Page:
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Appreciating the Mundane


One of the basic selling points of practically any video game ever is giving the players the opportunity to do/be/experience something they probably wouldn’t be able to in their everyday life. They let you travel unknown lands, meet extraordinary people and accomplish monumental feats. It can serve as an escapism of the banality of your routine or maybe it gives you an opportunity to face different challenges that help you grow as a person.

But, for those of us who’ve been enjoying videogames for some time now, simply due to the sheer amount of times we’ve been doing these impossible things, they can run the risk of becoming the opposite of they should be - ordinary. It’s extremely common to feel desensitized towards things we’re accustomed to; so much so that getting the chance to save an entire world somehow becomes the same old, same old.

That’s why I appreciate it when games feature elements that reflect the mundanity of a common life. If done right, and if they resonate with the player, they’re able to not only set a base level the player relates to, but also contextualize those grandiose actions into feeling even more so. After all, how can we identify something as being extraordinary if we don’t fail to recognize what is common, and vice-versa?

That’s why, in this blog, I want to share with you some moments in games that practically don’t impact gameplay in any way, but do a great job of immersing me in the world of the game I’m playing.


No More HeroesThat ATM

Let’s start with the one that made me think of this entire list. For those that don’t know, in No More Heroes you need to earn money through part-time jobs and other less usual means in order to pay your fee to the Assassins’ Association, so that they don’t kick you out, or worse (they are assassins, after all).

Now, they could very easily take this entire step out of the gameplay loop: you could earn the money, maybe select an option in a menu, they take it out of your account, done. It’s essentially some extra fluff. Coincidentally, that extra fluff is one of the many things that endears me to this game.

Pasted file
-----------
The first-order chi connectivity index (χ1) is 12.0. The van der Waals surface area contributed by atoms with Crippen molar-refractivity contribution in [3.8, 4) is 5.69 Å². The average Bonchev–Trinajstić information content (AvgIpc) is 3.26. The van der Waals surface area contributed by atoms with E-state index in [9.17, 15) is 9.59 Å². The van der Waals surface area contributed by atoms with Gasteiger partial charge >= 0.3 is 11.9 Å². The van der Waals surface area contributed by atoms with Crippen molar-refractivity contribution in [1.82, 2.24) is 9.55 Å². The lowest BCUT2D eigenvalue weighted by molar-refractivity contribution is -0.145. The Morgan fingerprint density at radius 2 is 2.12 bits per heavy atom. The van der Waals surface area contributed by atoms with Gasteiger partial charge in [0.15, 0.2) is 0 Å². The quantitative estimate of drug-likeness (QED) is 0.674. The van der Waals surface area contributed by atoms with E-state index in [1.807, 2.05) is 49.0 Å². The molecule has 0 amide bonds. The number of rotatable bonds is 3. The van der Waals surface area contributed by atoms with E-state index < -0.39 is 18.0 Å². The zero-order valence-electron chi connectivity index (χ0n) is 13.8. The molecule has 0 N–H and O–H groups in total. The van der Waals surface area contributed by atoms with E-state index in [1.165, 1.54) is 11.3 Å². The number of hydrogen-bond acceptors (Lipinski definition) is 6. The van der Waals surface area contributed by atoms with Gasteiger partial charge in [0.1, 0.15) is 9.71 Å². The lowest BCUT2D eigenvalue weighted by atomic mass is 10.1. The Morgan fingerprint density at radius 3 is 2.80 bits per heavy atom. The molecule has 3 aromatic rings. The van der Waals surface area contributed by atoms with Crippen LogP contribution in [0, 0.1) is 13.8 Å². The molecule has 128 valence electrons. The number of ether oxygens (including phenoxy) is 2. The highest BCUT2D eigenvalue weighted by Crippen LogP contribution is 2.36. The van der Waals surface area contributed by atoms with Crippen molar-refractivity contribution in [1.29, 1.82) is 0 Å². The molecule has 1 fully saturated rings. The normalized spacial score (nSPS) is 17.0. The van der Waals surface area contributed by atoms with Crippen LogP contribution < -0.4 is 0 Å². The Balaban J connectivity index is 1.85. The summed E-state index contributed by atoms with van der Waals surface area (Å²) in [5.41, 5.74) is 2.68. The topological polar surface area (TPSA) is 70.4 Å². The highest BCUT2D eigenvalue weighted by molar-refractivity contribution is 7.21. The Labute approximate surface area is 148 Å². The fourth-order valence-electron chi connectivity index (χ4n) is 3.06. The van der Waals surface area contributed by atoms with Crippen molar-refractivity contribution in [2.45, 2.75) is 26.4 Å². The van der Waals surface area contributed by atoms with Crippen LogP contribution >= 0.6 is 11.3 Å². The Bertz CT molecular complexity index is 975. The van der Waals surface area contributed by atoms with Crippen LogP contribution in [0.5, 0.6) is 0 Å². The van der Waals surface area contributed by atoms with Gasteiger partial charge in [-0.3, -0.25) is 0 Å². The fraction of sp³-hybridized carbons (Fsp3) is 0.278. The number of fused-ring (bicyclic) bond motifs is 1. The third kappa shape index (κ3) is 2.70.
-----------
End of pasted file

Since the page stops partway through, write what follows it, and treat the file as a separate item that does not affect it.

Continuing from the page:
To me, it’s like having to physically go to the ATM makes me feel more in control of the situation, in a way that a simple menu prompt wouldn’t. “I have this money now, which I can go deposit in the bank or spend it in some silly-ass t-shirt I can’t find in a random trash can.” Decisions, decisions…


Shadow of the ColossusThat petting goodness

SotC is a beautiful game in a variety of ways, one of which being the relationship you develop with your horse, Agro. It is basically the only being that you really interact with for long periods of time and that accompanies you in your journey through this desolate, mesmerizing, and captivating landscape.

Fortunately, Team Ico decided to include a petting button that does nothing. It doesn’t replenish HP, doesn’t fill a social link meter with Agro and doesn’t even the clean the poor thing. But I’d argue that it’s exactly because of that lack of impact on the gameplay that it successfully helps nurture the relationship between Agro and the player (which, in turn, makes a certain turn of events even more excruciating). You don’t ever feel like you must do it, so you only do it because you (hopefully) genuinely care for Agro.

Comparing it to The Last Guardian, for example, as much as I admire that game and what they did with Trico, I feel that my relationship with Agro was stronger because I never looked at it as a “game mechanic”.


Deadly PremonitionThose car brushes